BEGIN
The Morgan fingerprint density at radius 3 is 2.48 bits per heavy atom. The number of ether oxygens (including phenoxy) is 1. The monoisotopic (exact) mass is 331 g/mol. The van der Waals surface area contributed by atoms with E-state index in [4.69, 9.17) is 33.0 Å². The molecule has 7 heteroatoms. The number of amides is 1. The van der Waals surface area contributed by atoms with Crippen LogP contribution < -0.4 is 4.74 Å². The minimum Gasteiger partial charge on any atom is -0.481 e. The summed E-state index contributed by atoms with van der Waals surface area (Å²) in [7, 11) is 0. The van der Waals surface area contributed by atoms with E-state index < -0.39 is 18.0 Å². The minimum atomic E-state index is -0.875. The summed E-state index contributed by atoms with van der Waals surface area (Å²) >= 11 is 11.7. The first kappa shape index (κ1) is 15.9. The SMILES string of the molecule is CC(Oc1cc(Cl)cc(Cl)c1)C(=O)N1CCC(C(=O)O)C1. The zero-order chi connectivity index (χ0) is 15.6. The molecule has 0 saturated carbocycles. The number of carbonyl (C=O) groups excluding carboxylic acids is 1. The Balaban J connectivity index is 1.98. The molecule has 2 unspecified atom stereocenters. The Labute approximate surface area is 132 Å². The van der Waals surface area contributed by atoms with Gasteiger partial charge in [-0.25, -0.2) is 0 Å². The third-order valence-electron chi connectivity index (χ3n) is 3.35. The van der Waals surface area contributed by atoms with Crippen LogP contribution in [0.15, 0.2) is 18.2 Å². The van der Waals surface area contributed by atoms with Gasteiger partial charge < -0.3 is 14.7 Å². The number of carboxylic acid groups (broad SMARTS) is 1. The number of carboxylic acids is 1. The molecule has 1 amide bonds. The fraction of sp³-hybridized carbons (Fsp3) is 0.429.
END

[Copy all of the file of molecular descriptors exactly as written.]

The Morgan fingerprint density at radius 3 is 2.48 bits per heavy atom. The number of ether oxygens (including phenoxy) is 1. The monoisotopic (exact) mass is 331 g/mol. The van der Waals surface area contributed by atoms with E-state index in [4.69, 9.17) is 33.0 Å². The molecule has 7 heteroatoms. The number of amides is 1. The van der Waals surface area contributed by atoms with Crippen LogP contribution < -0.4 is 4.74 Å². The minimum Gasteiger partial charge on any atom is -0.481 e. The summed E-state index contributed by atoms with van der Waals surface area (Å²) in [7, 11) is 0. The van der Waals surface area contributed by atoms with E-state index < -0.39 is 18.0 Å². The minimum atomic E-state index is -0.875. The summed E-state index contributed by atoms with van der Waals surface area (Å²) >= 11 is 11.7. The first kappa shape index (κ1) is 15.9. The SMILES string of the molecule is CC(Oc1cc(Cl)cc(Cl)c1)C(=O)N1CCC(C(=O)O)C1. The zero-order chi connectivity index (χ0) is 15.6. The molecule has 0 saturated carbocycles. The number of carbonyl (C=O) groups excluding carboxylic acids is 1. The Balaban J connectivity index is 1.98. The molecule has 2 unspecified atom stereocenters. The Labute approximate surface area is 132 Å². The van der Waals surface area contributed by atoms with Gasteiger partial charge in [-0.25, -0.2) is 0 Å². The third-order valence-electron chi connectivity index (χ3n) is 3.35. The van der Waals surface area contributed by atoms with Crippen LogP contribution in [0.15, 0.2) is 18.2 Å². The van der Waals surface area contributed by atoms with Gasteiger partial charge < -0.3 is 14.7 Å². The number of carboxylic acid groups (broad SMARTS) is 1. The number of carboxylic acids is 1. The molecule has 1 amide bonds. The fraction of sp³-hybridized carbons (Fsp3) is 0.429.